The student media organization of California State University Northridge

Daily Sundial

The student media organization of California State University Northridge

Daily Sundial

The student media organization of California State University Northridge

Daily Sundial

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The Chances live at Central SAPC

The Chances caught the crowd off guard Tuesday night in Santa Monica. The Los Angeles-based trio played at Central SAPC, for about 30 people who clearly were not expecting the sound they received.

Michael Runion, the band’s guitarist-singer formed the group with pianist-singer Sara Sinclair and flutist-singer Julia Barna, near the end of 2011.

They have played less than 10 shows together and are still figuring out their identity. Still, they were surprisingly tight for a band in its infancy.

Harmonies involving all members dominated the band’s sound as sentimental balladry from guitar and bass kept the songs simple yet heartfelt. There was a definitive doo-wop feel to their music, taking listeners of oldies to familiar places.

This was not the type of band the audience was expecting to open for psychedelic pop band, Incan Abraham.

Both Barna and Sinclair have been singing since a young age and it showed in the strength and choral-minded harmonies they created with one another. Runion is a self-taught musician, which was evident in his vocals, adding raw emotion that meshed perfectly with the classical voices of Barna and Sinclair.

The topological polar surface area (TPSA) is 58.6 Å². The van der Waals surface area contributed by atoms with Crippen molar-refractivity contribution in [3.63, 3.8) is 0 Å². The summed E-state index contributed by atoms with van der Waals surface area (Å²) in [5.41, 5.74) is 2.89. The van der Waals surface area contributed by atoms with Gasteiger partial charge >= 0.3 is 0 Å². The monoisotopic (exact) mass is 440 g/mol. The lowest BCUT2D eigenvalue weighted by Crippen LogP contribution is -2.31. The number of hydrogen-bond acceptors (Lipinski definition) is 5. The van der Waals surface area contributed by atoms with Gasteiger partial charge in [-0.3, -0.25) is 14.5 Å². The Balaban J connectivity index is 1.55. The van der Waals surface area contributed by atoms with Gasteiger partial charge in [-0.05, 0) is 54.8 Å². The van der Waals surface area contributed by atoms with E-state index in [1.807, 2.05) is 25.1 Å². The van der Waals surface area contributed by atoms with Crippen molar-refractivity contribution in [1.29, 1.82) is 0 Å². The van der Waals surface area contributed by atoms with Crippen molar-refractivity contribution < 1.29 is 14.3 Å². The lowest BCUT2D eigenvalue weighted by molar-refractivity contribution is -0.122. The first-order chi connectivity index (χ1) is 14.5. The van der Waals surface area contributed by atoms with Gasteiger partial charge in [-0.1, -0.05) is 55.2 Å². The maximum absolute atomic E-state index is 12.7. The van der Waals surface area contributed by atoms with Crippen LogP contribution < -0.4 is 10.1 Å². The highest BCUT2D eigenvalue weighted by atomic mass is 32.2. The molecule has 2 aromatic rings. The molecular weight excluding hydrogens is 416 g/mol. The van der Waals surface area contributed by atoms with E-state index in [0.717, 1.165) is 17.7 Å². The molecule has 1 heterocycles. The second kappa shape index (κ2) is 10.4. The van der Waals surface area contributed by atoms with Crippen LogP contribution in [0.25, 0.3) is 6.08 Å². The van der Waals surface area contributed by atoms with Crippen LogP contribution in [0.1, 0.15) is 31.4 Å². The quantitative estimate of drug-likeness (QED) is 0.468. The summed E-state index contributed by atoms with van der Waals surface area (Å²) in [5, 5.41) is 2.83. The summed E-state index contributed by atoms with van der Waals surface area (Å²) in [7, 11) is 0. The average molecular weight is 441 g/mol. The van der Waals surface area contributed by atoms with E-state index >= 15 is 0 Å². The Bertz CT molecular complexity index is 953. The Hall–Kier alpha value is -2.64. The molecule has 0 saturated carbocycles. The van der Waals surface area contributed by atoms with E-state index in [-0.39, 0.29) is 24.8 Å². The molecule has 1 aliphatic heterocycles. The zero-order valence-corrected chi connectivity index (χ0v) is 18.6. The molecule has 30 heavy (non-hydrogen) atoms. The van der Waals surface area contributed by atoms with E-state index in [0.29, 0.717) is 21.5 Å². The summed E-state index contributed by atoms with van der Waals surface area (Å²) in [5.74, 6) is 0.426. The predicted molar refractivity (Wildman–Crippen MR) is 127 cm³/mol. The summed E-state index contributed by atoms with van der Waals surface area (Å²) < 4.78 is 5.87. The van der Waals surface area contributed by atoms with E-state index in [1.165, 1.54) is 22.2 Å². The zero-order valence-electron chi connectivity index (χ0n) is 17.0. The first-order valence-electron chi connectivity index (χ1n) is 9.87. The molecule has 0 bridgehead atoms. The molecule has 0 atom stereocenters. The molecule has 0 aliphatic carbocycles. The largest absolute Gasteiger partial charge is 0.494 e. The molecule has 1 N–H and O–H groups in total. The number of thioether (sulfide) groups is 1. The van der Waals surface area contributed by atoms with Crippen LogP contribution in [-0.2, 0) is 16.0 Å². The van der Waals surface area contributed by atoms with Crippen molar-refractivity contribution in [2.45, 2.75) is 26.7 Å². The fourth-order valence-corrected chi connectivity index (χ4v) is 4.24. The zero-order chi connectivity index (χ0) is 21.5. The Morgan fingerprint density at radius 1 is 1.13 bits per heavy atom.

Joining the Chances onstage were a few friends, assisting them with bass, drum and cello duties. Though Runion acknowledged the core of the group being he, Barna and Sinclair, he likes the idea of having the option to add and subtract instruments as it suits the band’s needs.

The group seemed to truly enjoy playing with one another, smiling and laughing between and after songs, giving even more life to a performance that was already sincere in passion and effort.

The music room in Central SAPC, a 21-and-over club, was small enough for an intimate show but big enough to attract a modest sized audience. The crowd stood, sipping their drinks while occasional bursts of neon green lighting broke up the darkness of the room.

The audience was mostly quiet; some not even clapping after The Chances finished their songs.

This does not mean people did not like the band’s set.

It was Taylor Lampela’s first time seeing The Chances and she enjoyed watching the band perform.

“I really like them because I love their throwback sound and their harmonies,” Lampela said. “I was dancing and having a great time.”

Those, like Lampela, who were willing to give something new a try, may have found a new band to keep an eye out for. Those who did not missed out on a unique sound and impressive showing by The Chances.



To listen to an interview with The Chances after their set on Tuesday night, listen here: [audio:|titles=The Chances]

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